What happened? Phyllis Schlafly suggests that nothing less than a revolution has taken place, driven by activist judges. She cites Judge Robert H. Bork who argues that the courts are now dominated by "faux intellectuals of the Left" who practice "politics masquerading as law." As Mrs. Schlafly explains, "Americans believe that revolutionaries usually come dressed in military garb, but Judge Bork details how America has suffered a coup d'état by men and women in black robes who have changed the rule of law to the rule of judges."
The judges are not acting alone, of course. "All over the nation, special interest advocacy groups are forum-shopping to find judges willing to bypass the Constitution and write their own social and sexual preferences into the law," Mrs. Schlafly explains. "Plaintiffs are seeking out judges willing to cooperate in deconstructing our culture by abolishing the Pledge of Allegiance and the Ten Commandments to please the atheists, and by abolishing marriage standards and anti-pornography statutes to induce the nation to condone unrestricted sex."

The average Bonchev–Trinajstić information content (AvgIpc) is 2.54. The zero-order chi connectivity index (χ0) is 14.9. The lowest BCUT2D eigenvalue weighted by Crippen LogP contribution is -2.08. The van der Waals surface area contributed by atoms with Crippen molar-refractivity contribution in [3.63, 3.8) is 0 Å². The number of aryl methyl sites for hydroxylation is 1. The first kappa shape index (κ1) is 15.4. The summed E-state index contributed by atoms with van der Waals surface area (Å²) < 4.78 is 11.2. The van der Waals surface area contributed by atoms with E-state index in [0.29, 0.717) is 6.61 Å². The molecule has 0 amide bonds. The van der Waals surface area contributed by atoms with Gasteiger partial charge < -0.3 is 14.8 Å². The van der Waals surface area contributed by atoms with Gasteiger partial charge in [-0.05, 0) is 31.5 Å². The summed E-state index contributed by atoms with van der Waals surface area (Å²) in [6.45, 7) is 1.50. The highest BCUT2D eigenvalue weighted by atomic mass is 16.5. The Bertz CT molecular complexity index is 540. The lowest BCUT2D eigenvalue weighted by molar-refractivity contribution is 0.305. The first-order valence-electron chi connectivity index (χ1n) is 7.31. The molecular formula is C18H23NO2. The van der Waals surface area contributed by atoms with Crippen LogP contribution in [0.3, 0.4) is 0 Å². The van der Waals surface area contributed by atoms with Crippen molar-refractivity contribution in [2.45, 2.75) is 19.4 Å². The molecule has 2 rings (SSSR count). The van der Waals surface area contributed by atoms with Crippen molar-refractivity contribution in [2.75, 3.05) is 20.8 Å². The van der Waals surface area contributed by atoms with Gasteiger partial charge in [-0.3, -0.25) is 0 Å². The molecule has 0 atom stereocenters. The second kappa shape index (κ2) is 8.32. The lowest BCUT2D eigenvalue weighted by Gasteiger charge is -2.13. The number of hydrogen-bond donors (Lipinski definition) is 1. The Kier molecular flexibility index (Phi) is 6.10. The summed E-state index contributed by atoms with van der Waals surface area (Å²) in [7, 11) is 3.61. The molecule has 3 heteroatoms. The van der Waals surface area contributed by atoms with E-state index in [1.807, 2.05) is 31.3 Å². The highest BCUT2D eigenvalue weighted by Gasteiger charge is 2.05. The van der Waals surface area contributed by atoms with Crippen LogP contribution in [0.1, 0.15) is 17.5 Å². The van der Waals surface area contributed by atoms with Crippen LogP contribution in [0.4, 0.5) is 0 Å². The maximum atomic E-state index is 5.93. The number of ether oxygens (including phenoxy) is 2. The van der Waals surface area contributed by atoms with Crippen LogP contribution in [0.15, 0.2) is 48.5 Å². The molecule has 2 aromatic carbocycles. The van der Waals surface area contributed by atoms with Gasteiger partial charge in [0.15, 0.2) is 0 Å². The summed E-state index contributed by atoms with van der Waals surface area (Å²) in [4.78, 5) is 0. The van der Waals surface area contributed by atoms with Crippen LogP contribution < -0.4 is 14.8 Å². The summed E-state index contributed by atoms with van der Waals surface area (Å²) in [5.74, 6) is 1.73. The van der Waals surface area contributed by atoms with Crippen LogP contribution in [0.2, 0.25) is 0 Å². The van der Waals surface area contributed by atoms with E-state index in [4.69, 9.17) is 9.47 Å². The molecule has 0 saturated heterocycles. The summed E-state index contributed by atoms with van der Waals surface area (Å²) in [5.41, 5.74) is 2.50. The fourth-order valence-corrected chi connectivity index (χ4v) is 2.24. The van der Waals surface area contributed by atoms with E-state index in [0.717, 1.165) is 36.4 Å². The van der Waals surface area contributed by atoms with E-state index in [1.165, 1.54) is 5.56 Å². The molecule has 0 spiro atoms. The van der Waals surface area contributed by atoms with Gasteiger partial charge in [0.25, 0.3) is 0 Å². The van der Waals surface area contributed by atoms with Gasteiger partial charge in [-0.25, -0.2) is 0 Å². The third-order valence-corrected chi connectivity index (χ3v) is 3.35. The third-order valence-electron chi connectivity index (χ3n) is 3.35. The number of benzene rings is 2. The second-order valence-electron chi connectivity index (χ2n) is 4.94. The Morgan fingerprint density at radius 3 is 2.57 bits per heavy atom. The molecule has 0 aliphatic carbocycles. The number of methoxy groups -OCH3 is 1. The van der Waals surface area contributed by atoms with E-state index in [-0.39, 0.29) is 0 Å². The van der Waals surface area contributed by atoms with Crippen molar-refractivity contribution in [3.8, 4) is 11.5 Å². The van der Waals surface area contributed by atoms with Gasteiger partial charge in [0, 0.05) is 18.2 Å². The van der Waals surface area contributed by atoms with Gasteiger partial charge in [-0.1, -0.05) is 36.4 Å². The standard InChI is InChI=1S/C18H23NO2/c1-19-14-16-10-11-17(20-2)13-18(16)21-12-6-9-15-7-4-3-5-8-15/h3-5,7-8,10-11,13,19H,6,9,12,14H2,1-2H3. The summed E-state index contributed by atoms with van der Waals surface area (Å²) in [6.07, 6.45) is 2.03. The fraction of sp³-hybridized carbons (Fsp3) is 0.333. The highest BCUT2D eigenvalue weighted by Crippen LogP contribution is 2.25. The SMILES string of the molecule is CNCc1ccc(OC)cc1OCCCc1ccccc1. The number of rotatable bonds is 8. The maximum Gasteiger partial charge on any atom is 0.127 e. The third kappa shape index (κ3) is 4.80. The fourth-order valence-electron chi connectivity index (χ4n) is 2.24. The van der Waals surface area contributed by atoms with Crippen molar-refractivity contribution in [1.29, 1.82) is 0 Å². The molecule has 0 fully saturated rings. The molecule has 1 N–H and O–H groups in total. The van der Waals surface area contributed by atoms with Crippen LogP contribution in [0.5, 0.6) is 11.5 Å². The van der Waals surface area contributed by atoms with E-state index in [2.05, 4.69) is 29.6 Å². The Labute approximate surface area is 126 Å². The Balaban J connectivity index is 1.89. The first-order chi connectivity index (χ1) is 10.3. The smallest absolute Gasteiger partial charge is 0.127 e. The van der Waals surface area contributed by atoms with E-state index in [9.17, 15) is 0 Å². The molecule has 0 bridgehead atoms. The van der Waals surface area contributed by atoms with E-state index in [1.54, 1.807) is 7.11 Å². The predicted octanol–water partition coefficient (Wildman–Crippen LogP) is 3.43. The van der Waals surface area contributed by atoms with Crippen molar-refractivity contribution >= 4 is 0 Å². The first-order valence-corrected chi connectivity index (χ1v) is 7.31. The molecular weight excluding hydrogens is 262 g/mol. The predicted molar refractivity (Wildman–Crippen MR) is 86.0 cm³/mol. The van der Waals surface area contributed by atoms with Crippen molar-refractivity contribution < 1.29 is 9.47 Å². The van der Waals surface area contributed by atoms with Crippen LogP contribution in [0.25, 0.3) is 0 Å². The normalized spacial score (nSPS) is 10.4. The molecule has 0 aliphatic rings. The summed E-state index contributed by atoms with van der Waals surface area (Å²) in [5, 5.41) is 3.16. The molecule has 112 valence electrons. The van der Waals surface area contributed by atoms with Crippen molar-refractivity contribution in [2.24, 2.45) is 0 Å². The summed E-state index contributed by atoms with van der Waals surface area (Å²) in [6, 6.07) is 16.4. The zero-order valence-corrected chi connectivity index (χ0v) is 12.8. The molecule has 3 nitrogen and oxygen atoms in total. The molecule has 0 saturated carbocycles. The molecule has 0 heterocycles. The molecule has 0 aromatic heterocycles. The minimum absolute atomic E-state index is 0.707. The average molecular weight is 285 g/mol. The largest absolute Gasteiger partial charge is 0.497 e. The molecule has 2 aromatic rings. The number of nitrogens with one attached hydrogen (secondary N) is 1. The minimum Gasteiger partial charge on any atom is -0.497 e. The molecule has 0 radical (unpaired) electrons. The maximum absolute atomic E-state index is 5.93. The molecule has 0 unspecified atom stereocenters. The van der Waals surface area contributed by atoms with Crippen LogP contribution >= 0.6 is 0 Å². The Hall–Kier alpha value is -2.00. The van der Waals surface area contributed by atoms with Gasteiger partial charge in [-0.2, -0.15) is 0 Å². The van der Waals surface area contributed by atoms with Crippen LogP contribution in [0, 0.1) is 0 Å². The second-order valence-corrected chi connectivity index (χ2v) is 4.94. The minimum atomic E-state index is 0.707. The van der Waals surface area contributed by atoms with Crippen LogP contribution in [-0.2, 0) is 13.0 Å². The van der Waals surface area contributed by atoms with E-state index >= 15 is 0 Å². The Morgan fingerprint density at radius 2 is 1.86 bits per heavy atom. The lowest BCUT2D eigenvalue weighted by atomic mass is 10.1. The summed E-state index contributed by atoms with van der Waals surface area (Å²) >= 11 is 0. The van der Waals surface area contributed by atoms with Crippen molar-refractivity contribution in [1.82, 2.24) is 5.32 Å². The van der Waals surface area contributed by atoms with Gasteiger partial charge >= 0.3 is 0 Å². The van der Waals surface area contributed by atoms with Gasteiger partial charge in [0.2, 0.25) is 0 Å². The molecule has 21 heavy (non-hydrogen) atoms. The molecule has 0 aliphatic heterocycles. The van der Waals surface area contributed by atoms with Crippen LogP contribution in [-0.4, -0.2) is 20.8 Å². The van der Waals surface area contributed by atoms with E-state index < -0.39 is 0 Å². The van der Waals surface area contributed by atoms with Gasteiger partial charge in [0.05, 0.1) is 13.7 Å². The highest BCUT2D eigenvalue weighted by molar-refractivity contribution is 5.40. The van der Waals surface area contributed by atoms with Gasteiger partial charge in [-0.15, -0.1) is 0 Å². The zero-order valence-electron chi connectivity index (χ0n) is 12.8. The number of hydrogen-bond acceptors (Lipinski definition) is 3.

Mrs. Schlafly then takes readers through a review of the various fronts in our contemporary culture war, demonstrating how the courts, especially at the federal level, have legislated federal liberalism at the expense of constitutional sanity. Judges have moved to "censor acknowledgement of God," she argues. Yet: "Nothing in the Constitution confers on the federal courts the final authority to decide how other entities of government may acknowledge God."